The euro climbed to a three-month high on Friday after the European Central Bank boosted its stimulus programme, which also buoyed European stocks.
The euro rose to $1.1380 against a weakening dollar, its highest level since 10 March, and was on course for a weekly jump of 2.5% and a ninth straight day of trading gains.
This would be the euro’s longest series of rises on record since October 2004, while the dollar index is on course for its third consecutive week of losses at 96.611, staying near its lowest in nearly three months.
The moves come after the European Central Bank (ECB) took further dramatic action on Thursday to boost ailing eurozone economies, facing their biggest recession since World War Two.
Investors bet on short recession
The central bank, led by President Christine Lagarde, said it would boost its emergency bond-buying programme by €600bn (£546bn) to €1.35tn, more than most economists expected.
The programme, introduced in March, will run until June 2021, six months longer than planned.
The move is designed to keep banks lending into the economy after data showed last month that the 19-nation eurozone economy shrank by 3.8% quarter on quarter in the first three months of the year, the worst performance since before the euro was created in the late 1990s.
Markets cheered the move hoping that continued government bailout packages and economies restarting across Europe and in the US would only lead to short recession in the second half of the year as a result of the coronavirus pandemic.
“The euro will keep rallying and move towards $1.20,” Peter Chatwell, head of rates at Mizuho Bank, said, adding that the ECB had “dramatically” supported the euro by reducing tail risk.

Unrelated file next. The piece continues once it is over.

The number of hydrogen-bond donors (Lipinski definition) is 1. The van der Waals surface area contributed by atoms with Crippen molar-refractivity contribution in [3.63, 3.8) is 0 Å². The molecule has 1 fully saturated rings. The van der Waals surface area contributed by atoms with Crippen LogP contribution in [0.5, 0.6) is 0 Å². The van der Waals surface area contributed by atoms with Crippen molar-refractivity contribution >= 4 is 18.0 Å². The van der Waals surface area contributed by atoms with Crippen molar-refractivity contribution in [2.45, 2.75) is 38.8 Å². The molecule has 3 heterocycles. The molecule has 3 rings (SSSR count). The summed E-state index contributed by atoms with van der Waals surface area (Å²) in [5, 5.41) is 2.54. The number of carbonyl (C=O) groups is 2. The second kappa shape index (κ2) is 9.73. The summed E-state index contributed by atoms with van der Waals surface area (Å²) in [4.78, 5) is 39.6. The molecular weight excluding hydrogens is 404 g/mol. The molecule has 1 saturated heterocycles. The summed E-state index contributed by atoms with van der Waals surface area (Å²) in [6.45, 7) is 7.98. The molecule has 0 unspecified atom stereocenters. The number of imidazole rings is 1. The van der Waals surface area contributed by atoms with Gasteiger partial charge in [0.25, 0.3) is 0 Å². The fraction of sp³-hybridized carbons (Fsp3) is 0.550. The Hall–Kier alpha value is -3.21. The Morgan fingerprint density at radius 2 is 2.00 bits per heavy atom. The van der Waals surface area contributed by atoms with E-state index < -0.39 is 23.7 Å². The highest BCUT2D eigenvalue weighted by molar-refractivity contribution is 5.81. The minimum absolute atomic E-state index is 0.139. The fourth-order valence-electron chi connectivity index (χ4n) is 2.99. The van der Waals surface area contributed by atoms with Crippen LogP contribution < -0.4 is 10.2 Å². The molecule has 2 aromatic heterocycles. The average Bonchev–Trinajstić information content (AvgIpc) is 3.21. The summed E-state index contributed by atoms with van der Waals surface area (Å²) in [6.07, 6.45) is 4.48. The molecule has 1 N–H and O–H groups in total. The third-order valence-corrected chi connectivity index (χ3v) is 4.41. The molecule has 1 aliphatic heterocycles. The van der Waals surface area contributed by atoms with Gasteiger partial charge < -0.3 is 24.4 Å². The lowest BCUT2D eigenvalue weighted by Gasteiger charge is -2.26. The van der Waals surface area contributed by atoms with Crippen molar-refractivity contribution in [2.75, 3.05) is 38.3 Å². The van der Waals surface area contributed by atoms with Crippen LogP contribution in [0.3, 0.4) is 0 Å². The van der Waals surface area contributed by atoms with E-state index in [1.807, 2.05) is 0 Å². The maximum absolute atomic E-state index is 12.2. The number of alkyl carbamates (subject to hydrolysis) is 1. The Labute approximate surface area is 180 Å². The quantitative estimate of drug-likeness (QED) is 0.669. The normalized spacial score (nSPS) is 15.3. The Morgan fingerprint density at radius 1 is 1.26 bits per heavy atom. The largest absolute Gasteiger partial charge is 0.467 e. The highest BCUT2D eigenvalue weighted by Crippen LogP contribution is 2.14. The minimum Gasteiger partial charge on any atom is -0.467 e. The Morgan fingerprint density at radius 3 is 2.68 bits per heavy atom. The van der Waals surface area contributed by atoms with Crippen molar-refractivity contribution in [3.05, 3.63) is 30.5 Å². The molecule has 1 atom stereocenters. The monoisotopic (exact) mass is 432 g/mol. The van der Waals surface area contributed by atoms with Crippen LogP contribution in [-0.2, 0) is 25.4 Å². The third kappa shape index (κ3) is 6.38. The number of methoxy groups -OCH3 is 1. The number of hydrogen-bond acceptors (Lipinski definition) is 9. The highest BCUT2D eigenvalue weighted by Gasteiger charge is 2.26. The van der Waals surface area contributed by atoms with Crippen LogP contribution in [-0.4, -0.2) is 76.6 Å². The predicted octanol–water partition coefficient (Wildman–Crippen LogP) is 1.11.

Euro rally continues
“The rotation out of US dollar generally continued unabated overnight,” added Jeffrey Halley, an analyst at OANDA.
Stocks also lifted, London’s FTSE 100 and the region-wide Stoxx 600 gained 0.8% in early morning trading, while Frankfurt’s Xetra Dax jumped 1.3%.
However, other currency analysts were cautious about how far the euro would continue to rise among its peers.
Some pointed to late March, when the euro recovered from its pandemic lows to rally by around 5% in just over a week, but this was followed by a 3.5% slide in a matter of days.
ABN Amro’s Georgette Boele says it is premature to expect a “continued strong rally” in the currency as “difficult discussions” are ahead on the European Commission’s stimulus program.
However, the mood among most investors and currency traders seemed optimistic going into the weekend.
“You’ve got the creeping optimism of the global economy being past the worst and thinking that things are going to be up from here,” said Commonwealth Bank of Australia analyst Joe Capurso.
The euro rose as much as 1.3% to 123.92 yen, the highest since May 2019 and notched its longest such streak of daily advances in over a decade. Against the Swiss franc the euro hit a fresh five-month high 1.0864.